Recently, Silex Technology visited a leading global medical device company that produces and markets instruments, implants and biomaterials for the surgical fixation, correction and regeneration of the human skeleton and its soft tissues. One example is a skull implant that is individually machined (see below). But how does the CNC machine get its instructions on what to build?
In modern CNC systems, end-to-end component design is highly automated using computer-aided design (CAD) and computer-aided manufacturing (CAM) programs. The programs produce a computer file that is interpreted to extract the commands needed to operate a particular machine via a postprocessor, and then loaded into the CNC machines for production. The complex series of steps needed to produce any part is highly automated and produces a part that closely matches the original CAD design.
Below is an image of a CNC machine in a typical factory environment. Note that the CNC machine is on a pallet. Even though these are very large machines, mobility is still important and cables are highly undesirable, thus making Wi-Fi connectivity a necessity for today’s CNC machinery.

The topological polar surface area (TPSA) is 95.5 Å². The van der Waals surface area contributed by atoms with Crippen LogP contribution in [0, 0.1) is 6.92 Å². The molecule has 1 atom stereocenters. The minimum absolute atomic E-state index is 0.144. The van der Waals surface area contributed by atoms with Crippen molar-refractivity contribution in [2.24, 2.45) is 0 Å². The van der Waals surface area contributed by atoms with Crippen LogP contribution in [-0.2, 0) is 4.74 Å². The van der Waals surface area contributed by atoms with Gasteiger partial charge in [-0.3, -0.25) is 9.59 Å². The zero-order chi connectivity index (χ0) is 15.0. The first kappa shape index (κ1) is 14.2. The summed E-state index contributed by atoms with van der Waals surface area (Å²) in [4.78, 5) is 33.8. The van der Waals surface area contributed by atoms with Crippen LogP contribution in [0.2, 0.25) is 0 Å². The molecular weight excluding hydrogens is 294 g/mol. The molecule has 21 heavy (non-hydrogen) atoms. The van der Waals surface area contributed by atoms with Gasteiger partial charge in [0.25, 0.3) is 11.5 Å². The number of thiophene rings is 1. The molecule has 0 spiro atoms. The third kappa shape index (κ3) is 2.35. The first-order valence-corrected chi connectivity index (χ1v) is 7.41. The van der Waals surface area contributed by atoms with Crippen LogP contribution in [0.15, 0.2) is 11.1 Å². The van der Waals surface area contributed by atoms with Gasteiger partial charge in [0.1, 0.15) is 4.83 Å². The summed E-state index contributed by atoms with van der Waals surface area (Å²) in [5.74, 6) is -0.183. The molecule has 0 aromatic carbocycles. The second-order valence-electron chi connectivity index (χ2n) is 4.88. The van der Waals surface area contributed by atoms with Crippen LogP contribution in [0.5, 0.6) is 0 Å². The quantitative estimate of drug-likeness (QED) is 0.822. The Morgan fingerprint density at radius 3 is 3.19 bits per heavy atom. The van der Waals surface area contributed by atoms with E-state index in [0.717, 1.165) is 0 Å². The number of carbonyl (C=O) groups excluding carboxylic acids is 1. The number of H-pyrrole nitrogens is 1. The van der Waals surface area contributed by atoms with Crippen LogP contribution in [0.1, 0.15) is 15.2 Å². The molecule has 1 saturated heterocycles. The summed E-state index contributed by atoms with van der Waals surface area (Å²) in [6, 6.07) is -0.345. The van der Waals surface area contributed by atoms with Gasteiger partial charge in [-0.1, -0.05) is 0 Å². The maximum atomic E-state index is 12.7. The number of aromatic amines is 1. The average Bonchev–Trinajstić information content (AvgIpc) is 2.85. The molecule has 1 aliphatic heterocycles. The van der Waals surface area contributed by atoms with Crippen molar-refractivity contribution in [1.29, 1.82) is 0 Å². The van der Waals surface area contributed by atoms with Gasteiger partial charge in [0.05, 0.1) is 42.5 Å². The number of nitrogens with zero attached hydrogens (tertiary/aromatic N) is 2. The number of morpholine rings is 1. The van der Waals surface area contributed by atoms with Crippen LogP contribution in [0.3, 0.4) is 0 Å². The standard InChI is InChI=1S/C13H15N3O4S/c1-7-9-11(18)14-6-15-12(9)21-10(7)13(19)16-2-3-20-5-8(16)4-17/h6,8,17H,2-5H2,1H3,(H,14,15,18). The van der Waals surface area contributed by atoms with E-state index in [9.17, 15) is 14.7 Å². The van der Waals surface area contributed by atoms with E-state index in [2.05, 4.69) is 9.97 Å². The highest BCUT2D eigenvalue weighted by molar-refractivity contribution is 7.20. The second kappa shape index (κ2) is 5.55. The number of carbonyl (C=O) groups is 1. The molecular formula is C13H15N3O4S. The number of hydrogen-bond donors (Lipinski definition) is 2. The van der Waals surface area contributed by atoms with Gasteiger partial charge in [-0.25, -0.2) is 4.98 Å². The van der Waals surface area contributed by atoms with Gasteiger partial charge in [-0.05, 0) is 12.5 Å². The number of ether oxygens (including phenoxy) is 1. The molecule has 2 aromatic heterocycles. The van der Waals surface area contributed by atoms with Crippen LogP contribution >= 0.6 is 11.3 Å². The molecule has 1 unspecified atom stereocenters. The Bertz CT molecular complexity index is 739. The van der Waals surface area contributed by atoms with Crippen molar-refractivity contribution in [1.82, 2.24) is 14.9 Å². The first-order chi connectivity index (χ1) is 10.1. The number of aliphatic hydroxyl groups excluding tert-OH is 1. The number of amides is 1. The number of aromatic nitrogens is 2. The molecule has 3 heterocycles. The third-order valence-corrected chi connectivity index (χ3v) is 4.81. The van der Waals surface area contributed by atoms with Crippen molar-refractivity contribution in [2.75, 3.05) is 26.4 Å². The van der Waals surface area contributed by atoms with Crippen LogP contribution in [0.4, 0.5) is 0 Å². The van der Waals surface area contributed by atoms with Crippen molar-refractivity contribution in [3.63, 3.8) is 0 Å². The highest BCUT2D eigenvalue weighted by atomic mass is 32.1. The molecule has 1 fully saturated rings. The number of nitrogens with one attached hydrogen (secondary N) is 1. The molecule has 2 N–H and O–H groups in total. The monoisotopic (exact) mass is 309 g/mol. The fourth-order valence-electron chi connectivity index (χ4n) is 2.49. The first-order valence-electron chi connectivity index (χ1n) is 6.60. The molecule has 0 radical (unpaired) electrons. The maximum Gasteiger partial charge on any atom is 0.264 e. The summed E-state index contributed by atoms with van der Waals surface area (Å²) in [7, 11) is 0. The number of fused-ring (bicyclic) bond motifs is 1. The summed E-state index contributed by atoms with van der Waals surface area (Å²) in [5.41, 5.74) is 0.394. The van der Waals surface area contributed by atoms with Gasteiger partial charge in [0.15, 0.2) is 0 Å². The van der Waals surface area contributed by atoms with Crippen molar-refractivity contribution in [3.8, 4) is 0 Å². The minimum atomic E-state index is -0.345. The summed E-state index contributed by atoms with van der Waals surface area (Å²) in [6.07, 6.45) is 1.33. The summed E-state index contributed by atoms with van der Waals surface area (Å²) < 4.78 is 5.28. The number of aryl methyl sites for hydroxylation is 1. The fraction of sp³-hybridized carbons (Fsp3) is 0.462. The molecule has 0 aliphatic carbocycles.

Silex’s device networking solutions has been implemented by this Fortune 50 company to enable wireless data communication to CNC machines. Older CNC machines have serial interfaces while newer machines also support Ethernet. Our SX-500 serial to Wi-Fi and SX-600 Ethernet to Wi-Fi device networking solutions provide the connectivity to wirelessly transmit files to multiple CNC machines.
For more information on Silex Technology America device networking solutions, go to http://www.silexamerica.com/products/device_servers/.